Nederlandse vertaling: Mieke Beumer

  1. Bron: ‘Meine Erinnerungen an Einstein’ (1931) in Das Goldene Boot, Winkler Weltliteratur, Blaue Reihe, 2005[]
  2. “Very often I think and feel that I am like a flute – the flute that cannot talk but when the breath is upon it, can sing” schreef Rabindranath Tagore uit London aan zijn vertaler, de Nederlandse schrijver Frederik van Eeden, London op 9 augustus 1913[]

How prehistoric societies were transformed by the sound of music

Amidst lively debates within and beyond India, 1 these perspectives on our shared legacy make interesting reading:

  • Savithri Rajan who believed that Tyagaraja, like these other great men, was always meditating, but his medium of expression was nādam, “sound”. 2
  • In the introduction to his unfinished yet voluminous magnum opus Karunamirtha Sagaram, titled “The dignity and Origin of music”, Abraham Pandither 3 entices readers to embark on a virtual journey through time and space; a discovery of nature that for him would have gone hand in hand with musical evolution if not advanced civilization itself.
  • A summary of findings by archaeologists titled “How prehistoric societies were transformed by the sound of music“. 4

Learn more

Read excerpts from Abraham Pandither’s work (Karunamirtha Sagaram, 1918 ed., pp. 4-5)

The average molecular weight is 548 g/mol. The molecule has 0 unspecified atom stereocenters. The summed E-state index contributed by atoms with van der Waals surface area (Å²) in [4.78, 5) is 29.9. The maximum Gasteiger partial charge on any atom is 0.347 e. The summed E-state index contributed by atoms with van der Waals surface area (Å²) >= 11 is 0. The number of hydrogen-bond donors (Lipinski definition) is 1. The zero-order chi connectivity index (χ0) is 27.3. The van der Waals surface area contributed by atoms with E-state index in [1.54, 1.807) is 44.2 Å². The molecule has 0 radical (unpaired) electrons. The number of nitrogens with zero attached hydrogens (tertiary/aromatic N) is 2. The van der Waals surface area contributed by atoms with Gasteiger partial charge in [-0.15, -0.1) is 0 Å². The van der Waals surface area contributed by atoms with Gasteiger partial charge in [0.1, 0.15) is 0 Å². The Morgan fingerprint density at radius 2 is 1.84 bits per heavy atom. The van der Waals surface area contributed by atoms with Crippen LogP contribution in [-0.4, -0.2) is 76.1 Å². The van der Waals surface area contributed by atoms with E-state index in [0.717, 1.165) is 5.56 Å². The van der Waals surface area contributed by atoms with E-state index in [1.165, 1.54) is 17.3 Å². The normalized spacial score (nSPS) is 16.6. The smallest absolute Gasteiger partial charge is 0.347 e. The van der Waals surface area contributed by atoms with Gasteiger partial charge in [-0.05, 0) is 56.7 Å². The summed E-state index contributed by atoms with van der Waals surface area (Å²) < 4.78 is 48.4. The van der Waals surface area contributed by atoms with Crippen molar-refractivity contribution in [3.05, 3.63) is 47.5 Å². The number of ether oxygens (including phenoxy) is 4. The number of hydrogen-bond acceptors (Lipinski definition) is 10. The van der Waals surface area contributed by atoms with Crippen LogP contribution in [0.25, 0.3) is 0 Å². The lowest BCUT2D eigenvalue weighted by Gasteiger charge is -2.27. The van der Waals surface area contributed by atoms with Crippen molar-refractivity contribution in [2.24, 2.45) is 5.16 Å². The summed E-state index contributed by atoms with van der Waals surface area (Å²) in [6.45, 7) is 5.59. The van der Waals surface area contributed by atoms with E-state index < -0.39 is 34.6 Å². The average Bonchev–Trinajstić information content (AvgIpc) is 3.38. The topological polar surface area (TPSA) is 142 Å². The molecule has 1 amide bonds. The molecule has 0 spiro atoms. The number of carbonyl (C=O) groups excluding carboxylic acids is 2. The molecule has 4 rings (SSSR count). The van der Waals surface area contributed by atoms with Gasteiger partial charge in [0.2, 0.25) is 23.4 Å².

The devotees who worshiped the deity in such a manner, found Him, according to the several conceptions, either as a King, or as a parent, or as a Guru, or as a timely helper, or as one who relieved them from all difficulties, or as a loving son, or is the loving bride-groom, and gave vent to the feelings in singing His praises; some worshipped by prostrating themselves before Him; some prayed to Him to deliver them from all their troubles; some prayed for the gift of obtaining whatever they desired; some bewailed their fate owing to separation from the deity; some, who realized His presence in themselves, danced for joy; many who desired His presence sent messengers for enquiry; others, filled with love, praised Him fervently. They described His several virtues and told the others about them by means of verse. They deplored their own unworthiness; conscious of their own faults, they implored pardon; some, owing to intense love, were so taken up with the contemplation of His image that they completely forgot this world and their food. […]